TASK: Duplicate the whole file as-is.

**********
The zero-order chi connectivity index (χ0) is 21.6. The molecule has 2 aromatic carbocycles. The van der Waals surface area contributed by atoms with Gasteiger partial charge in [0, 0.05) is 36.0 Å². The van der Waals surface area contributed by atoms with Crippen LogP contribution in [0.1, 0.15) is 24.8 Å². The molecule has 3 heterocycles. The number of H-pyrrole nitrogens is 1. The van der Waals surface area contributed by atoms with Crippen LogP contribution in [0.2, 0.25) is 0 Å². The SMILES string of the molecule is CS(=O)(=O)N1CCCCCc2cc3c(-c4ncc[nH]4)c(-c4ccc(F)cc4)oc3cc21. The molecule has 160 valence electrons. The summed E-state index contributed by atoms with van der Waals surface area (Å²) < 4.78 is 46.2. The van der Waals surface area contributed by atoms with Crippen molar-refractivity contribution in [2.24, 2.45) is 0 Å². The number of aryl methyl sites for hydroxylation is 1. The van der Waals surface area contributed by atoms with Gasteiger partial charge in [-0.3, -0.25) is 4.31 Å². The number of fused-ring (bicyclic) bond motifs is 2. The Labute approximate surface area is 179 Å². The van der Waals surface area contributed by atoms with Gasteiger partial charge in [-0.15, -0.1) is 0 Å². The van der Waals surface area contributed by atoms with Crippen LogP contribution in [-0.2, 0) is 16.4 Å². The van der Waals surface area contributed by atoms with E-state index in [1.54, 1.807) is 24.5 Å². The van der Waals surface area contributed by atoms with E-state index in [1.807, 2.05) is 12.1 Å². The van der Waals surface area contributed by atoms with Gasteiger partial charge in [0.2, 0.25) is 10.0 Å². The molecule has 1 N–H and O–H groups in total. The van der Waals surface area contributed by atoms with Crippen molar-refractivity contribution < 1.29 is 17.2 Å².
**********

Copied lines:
The zero-order chi connectivity index (χ0) is 21.6. The molecule has 2 aromatic carbocycles. The van der Waals surface area contributed by atoms with Gasteiger partial charge in [0, 0.05) is 36.0 Å². The van der Waals surface area contributed by atoms with Crippen LogP contribution in [0.1, 0.15) is 24.8 Å². The molecule has 3 heterocycles. The number of H-pyrrole nitrogens is 1. The van der Waals surface area contributed by atoms with Crippen LogP contribution in [0.2, 0.25) is 0 Å². The SMILES string of the molecule is CS(=O)(=O)N1CCCCCc2cc3c(-c4ncc[nH]4)c(-c4ccc(F)cc4)oc3cc21. The molecule has 160 valence electrons. The summed E-state index contributed by atoms with van der Waals surface area (Å²) < 4.78 is 46.2. The van der Waals surface area contributed by atoms with Crippen molar-refractivity contribution in [2.24, 2.45) is 0 Å². The number of aryl methyl sites for hydroxylation is 1. The van der Waals surface area contributed by atoms with Gasteiger partial charge in [-0.3, -0.25) is 4.31 Å². The number of fused-ring (bicyclic) bond motifs is 2. The Labute approximate surface area is 179 Å². The van der Waals surface area contributed by atoms with Gasteiger partial charge in [-0.15, -0.1) is 0 Å². The van der Waals surface area contributed by atoms with Crippen LogP contribution in [-0.2, 0) is 16.4 Å². The van der Waals surface area contributed by atoms with E-state index in [1.54, 1.807) is 24.5 Å². The van der Waals surface area contributed by atoms with E-state index in [1.807, 2.05) is 12.1 Å². The van der Waals surface area contributed by atoms with Gasteiger partial charge in [0.2, 0.25) is 10.0 Å². The molecule has 1 N–H and O–H groups in total. The van der Waals surface area contributed by atoms with Crippen molar-refractivity contribution < 1.29 is 17.2 Å².